My night guard fits my top teeth. The crown is on my bottom. I was told it shouldn't cause an issue but I have stopped wearing it temporarily as to test if it's causing the headaches. I'm still in the process of trying to figure this out. Is it possible there's an issue with the guard?

Again, thank you for time. Your thoughts are welcomed and appreciated.
 

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Joined
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What were you experiencing before you had the crown #19? Did you have headaches only after the crown was placed? You may need RCT #19 (symptomatic irreversible pulpitis) and TMJ consult (headaches).
Hello honestdoc, thank you for your feedback.

Please feel free to review my other reply with additional information.

I have attached available scans and photo.

You'll notice significant wear from grinding - which included a divot that ran front to back on the buccal side. The tooth had been symptomatic for a couple of years. During times that I was grinding harder than usual it would ache for a few days, week and then go away. However, this time the ache lasted for six weeks and eventually became sensitive to air (occasionally, breathing would cause a light but zinging sensation).

Also included are scans showing my tooth before and after prep - as well as the tooth with the crown on it.

It has been one month since the crown was seated. The chewing sensitivity has improved but continues to be present. Sensitivity to hot is almost non-existent. However, sensitivity to cold persists.

The scans do not show it but the inside of my tooth was prepped on an angle. That is where the tooth is sensitive to cold. I am concerned that the prep damaged the nerve. The owner of the practice where the procedure was preformed advised it may take six months for the root to calm down. I did seek a third opinion and was told if the sensitivity continues beyond two or three months a root canal may be needed. My tooth had significant wear from grinding but did not shows signs or have a history of fracture, chipping, cavity, etc.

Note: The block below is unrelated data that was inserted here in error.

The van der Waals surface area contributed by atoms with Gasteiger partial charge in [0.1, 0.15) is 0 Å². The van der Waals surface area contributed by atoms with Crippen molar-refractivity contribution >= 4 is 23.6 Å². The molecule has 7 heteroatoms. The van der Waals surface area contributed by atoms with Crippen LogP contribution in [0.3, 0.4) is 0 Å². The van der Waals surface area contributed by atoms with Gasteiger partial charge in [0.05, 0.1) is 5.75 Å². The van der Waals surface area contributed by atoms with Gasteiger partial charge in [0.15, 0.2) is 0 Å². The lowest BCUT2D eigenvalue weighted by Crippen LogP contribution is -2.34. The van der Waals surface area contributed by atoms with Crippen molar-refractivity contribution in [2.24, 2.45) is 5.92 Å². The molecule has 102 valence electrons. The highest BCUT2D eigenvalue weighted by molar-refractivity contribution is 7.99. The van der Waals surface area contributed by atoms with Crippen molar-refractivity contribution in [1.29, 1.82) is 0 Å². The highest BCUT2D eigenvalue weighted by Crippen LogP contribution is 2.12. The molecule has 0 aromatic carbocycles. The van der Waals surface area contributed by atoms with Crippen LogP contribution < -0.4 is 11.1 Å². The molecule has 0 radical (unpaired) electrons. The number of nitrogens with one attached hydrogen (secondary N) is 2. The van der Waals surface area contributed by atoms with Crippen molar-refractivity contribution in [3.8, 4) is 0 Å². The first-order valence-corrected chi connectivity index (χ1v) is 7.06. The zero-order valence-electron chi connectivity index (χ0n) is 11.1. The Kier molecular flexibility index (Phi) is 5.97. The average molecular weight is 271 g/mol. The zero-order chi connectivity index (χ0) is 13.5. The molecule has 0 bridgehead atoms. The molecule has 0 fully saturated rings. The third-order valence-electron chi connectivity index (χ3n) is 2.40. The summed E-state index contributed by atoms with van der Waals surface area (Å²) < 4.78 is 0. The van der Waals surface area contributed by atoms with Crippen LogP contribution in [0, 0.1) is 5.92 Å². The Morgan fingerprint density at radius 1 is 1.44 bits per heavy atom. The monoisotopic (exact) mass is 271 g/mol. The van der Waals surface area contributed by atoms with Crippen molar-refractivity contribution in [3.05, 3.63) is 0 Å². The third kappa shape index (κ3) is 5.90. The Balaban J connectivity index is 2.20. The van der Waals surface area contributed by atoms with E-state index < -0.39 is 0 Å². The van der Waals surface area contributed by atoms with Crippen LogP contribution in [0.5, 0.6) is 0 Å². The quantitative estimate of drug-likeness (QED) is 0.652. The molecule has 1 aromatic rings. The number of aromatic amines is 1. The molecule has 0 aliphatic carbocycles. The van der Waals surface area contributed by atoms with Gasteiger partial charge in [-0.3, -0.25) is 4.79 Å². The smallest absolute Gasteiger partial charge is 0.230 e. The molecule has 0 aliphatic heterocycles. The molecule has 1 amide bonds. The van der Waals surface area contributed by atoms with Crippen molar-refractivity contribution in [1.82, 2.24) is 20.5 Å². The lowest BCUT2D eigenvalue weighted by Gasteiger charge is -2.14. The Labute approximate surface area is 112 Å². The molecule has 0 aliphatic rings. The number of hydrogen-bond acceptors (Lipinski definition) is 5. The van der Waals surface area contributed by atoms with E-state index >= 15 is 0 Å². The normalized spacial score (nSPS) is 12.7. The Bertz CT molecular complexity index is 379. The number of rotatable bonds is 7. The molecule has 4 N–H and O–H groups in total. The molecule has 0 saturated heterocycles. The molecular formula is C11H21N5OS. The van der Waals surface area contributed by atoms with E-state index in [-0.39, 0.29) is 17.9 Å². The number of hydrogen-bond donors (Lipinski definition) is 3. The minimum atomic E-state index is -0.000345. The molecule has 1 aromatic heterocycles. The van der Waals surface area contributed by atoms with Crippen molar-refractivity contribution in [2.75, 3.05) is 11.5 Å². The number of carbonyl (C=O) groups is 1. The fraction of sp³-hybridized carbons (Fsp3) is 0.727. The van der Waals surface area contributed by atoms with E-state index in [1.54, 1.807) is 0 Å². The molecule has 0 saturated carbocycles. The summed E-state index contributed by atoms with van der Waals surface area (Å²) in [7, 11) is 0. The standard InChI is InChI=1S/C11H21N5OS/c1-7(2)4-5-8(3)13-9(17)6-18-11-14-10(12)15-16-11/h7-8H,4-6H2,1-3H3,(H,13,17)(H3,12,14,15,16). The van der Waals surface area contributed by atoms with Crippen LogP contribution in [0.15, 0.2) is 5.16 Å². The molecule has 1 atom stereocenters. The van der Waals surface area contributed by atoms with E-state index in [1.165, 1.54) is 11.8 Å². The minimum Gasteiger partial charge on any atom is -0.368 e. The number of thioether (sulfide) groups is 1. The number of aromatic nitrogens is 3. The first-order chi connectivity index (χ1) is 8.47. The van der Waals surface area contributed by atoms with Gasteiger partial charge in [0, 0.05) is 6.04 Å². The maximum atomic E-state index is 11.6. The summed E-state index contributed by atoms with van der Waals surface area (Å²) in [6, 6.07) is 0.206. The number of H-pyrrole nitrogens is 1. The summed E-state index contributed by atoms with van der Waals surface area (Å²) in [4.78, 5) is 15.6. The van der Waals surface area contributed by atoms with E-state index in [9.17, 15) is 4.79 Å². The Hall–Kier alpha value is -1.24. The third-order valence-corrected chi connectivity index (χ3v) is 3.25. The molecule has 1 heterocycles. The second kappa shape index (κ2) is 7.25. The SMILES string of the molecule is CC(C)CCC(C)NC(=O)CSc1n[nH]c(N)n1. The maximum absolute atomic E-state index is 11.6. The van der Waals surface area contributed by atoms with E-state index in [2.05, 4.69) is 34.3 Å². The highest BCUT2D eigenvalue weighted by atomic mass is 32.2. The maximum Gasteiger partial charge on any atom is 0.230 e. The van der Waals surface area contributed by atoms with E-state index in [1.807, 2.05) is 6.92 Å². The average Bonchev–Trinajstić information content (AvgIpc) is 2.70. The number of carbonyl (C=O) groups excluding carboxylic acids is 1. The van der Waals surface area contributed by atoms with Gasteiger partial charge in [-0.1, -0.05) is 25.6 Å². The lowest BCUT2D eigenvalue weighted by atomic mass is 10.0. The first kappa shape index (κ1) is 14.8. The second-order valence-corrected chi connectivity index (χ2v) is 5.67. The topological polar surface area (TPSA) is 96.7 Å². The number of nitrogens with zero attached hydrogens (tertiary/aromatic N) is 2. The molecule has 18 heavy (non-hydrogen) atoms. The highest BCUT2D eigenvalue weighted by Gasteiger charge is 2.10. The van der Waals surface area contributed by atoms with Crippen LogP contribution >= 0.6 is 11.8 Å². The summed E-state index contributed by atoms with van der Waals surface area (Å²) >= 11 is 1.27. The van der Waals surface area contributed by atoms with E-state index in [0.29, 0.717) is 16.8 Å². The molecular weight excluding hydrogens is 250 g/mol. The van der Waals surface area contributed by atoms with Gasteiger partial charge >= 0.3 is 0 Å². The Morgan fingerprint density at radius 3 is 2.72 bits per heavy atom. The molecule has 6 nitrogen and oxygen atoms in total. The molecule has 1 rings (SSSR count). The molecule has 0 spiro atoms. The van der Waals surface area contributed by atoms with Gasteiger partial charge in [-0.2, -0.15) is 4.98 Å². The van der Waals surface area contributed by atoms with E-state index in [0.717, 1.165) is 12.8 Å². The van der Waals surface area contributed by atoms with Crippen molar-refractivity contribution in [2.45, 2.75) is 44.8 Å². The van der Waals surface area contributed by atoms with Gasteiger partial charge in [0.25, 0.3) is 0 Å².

Is it common for this type of situation to result in needing root canal treatment? Would a need for root canal cause headaches?

The dentist believes that at 41 years old, after two-plus-decades of grinding (and never having headaches, neck and back pain) that in the 24 hours after the crown was placed my body developed new symptoms to grinding: headaches, neck and back pain. However, he does not think those symptoms are related to the crown or tooth. I'm struggling with that assessment. He has referred me to a TMJ specialist.

My night guard fits my top teeth. The crown is on my bottom. I was told it shouldn't cause an issue but I have stopped wearing it temporarily as to test if it's causing the headaches. I'm still in the process of trying to figure this out. Is it possible there's an issue with the guard?

Again, thank you for time. Your thoughts are welcomed and appreciated.

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honestdoc

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In my opinion, the custom night guard is going to help 2 ways. According to the pioneer of TMJ studies, Dr. Jeffrey Okeson at the Univ of Kentucky, your teeth should only touch each other for about 20 minutes a day. When you're at rest, your teeth are about a quarter inch apart. When your teeth are clenched together, they will be subjected to tremendous stress and your muscles will be at tension. With the muscles in tension, you will get headaches.

How you know you need a root canal is if you have intense pain that can wake you at night and unbearable pain to temperatures. That would indicate the nerve is damaged. Another indication is if you have swelling which means your nerve had died and became infected. If you feel cold and it goes away within a few seconds, then the nerve is good.

The prep looked good. Unfortunately, any drilling causes trauma to the nerve and prepping for crowns require a lot of drilling. That means the nerve is most likely injured and inflamed. It is best not to overwhelm the nerve with too much cold to allow it to heal.
 

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Thank you for such a thoughtful reply, doc.

I'll continue to monitor the nerve and be patient with its healing.

It helps to hear that you think the prep looks good.

I'm hoping to stop the headaches that started after the crown was placed. I'll be taking my current custom guard to see the TMJ specialist at month's end.

Thanks again!